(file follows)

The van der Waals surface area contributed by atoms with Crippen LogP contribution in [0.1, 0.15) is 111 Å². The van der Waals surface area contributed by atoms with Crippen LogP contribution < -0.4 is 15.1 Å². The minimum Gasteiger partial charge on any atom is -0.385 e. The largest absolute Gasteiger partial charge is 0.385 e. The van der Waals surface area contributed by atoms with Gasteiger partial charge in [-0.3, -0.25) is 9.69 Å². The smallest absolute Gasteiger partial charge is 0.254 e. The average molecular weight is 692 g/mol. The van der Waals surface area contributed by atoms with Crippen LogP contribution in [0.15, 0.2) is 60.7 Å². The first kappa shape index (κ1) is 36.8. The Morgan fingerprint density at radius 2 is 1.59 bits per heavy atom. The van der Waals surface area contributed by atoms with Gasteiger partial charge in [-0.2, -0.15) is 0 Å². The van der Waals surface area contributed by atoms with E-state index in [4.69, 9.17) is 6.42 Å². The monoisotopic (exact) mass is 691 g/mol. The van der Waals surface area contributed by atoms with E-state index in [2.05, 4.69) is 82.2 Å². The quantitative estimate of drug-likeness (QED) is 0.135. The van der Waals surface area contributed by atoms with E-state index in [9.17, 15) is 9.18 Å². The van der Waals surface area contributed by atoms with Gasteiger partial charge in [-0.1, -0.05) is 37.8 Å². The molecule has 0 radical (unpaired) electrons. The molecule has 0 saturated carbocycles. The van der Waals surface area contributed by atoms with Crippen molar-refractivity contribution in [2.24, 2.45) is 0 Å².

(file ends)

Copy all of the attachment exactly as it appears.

The van der Waals surface area contributed by atoms with Crippen LogP contribution in [0.1, 0.15) is 111 Å². The van der Waals surface area contributed by atoms with Crippen LogP contribution < -0.4 is 15.1 Å². The minimum Gasteiger partial charge on any atom is -0.385 e. The largest absolute Gasteiger partial charge is 0.385 e. The van der Waals surface area contributed by atoms with Gasteiger partial charge in [-0.3, -0.25) is 9.69 Å². The smallest absolute Gasteiger partial charge is 0.254 e. The average molecular weight is 692 g/mol. The van der Waals surface area contributed by atoms with Crippen LogP contribution in [0.15, 0.2) is 60.7 Å². The first kappa shape index (κ1) is 36.8. The Morgan fingerprint density at radius 2 is 1.59 bits per heavy atom. The van der Waals surface area contributed by atoms with Gasteiger partial charge in [-0.2, -0.15) is 0 Å². The van der Waals surface area contributed by atoms with E-state index in [4.69, 9.17) is 6.42 Å². The monoisotopic (exact) mass is 691 g/mol. The van der Waals surface area contributed by atoms with E-state index in [2.05, 4.69) is 82.2 Å². The quantitative estimate of drug-likeness (QED) is 0.135. The van der Waals surface area contributed by atoms with E-state index in [9.17, 15) is 9.18 Å². The van der Waals surface area contributed by atoms with Gasteiger partial charge in [-0.1, -0.05) is 37.8 Å². The molecule has 0 radical (unpaired) electrons. The molecule has 0 saturated carbocycles. The van der Waals surface area contributed by atoms with Crippen molar-refractivity contribution in [2.24, 2.45) is 0 Å².